We had missed the daily bus to Flores, he told us, but we might be able to get one in Bethel. Was there a collectivo to Bethel? No, we’d have to get a special vehicle. The special vehicle turned out to be his pickup truck in which he’d be glad to drive us to Bethel for 150 quetzales each. We had no quezales, but another young guy, his friend, or perhaps his brother, would be happy to change our pesos, at Q70 to $100 pesos.

We had no idea if this was a good exchange rate. We had no idea if Q150 each was a fair price for a ride to Bethel. We had no idea how far away Bethel was, except for a vague guess based on a rumor that lanchas from Frontera Corozal took forty minutes to get to Bethel. We had no Guatemalan guidebook. We had no quetzales and only $200 pesos, which would not fetch us enough quetzales to afford the ride, which may or may not have been a ripoff. Oh, and since we hadn’t seen Migración yet, we were technically in the country illegally.

Vamos a regresar,” we told them. (“We’ll return.”)

Down the street was a small store. There were two small boys on this front porch too, squabbling over a chair. “Buenos tardes,” we said to the old man sitting there. We asked about buses. The bus to Flores “Se fue,” but we could get a ride to Bethel in a carro for Q10 each. We asked him about a bank. No bank, but they could change money for us over there. He pointed to the hotel. The brother, or maybe friend.

We had little choice, so we handed our last $200 pesos over to the brother or friend and got Q140 for them. But we were not going to deal with that guy and his truck. Back at the old man’s store, we tried to find out which way Bethel was.

“Bethel – qual dirección?” I asked.

Si, si, Bethel,” he said.

Si, pero, que dirección?” I pointed to the right and to the left. The old man responded by pointing straight up. “Bethel,” he said.

By then his wife had come out. I asked them both, “La derecha, o la izquierda?” I pointed in both directions again, after looking at my hands for confirmation that I wasn’t mixing up my left and right. They both pointed up. I tried one more time, exagerrating my movements to the point of ridiculousness, but with no luck.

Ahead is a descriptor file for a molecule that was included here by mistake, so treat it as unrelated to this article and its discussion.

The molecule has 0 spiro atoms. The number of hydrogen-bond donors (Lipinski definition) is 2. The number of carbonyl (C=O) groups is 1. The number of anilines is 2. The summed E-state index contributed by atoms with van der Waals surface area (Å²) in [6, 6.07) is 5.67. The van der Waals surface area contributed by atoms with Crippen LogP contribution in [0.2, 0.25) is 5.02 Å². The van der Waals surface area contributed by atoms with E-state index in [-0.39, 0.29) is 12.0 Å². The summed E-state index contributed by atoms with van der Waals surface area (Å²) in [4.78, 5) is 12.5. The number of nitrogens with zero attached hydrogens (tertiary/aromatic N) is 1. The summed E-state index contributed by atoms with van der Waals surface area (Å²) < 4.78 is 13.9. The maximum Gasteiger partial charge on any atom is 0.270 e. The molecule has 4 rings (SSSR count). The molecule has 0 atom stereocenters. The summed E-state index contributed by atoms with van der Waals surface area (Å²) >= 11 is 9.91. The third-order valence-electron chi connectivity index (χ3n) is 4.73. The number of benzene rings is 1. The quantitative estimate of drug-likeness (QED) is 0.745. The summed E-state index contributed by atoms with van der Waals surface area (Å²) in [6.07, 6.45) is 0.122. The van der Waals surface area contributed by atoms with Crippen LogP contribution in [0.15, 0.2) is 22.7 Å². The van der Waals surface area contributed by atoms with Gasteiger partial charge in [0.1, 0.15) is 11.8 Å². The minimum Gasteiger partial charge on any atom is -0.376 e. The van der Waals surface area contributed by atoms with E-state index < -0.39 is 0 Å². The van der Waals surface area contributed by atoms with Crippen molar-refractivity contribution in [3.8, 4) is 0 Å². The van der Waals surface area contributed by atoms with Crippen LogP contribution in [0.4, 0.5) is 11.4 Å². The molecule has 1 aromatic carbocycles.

Gracias,” we said. “Adios.”

After passing one more house, we reached the edge of town. We easily ruled out the direction leading back to the river, but we were still left with three choices. We peeked into the last porch.

Buenos tardes,” we said. “Bethel?” We pointed and shrugged. The two young women on the porch just gaped at us. The young man looked confused for a moment and then pointed to the sky. It finally occurred to us that perhaps up meant straight ahead, so we took a few steps in that direction and asked again. “Bethel?” He nodded.

Sunset approaches.
Sunset approaches.
With this auspicious beginning, we started off on what we hoped was the road to Bethel. The rock-scattered dirt road was wide enough for one car. We discussed what we would say when we flagged down one of the many cars that would surely pass us. It was hot. Lush greenery hugged the edges of the road, but none rose tall enough to shade us from the early afternoon sun’s beating. After a while we stopped and rummaged in our backpacks for our hats. It was 2:15.

“Maybe we should just go back,” Michael said.

“No way. I didn’t like that guy and I’m not getting in his truck. Besides, we don’t even have all the money he wants. The old guy at the store said we could get a ride in a car. Someone will stop for us. They have to out in the middle of nowhere; that’s just the way it works.”

“And if not?”

“Then we’ll just walk. I don’t care. I refuse to deal with that guy.”

I thought that at any moment we’d see something or get someplace. The road twisted from side to side, and rose up and over hills. Each curve seemed to beckon with promise. And when we rounded it to reveal only more empty road, there would be another curve, or perhaps a hill, so tantalizingly close that we simply had to check it out. In this way we soon walked too far to turn back.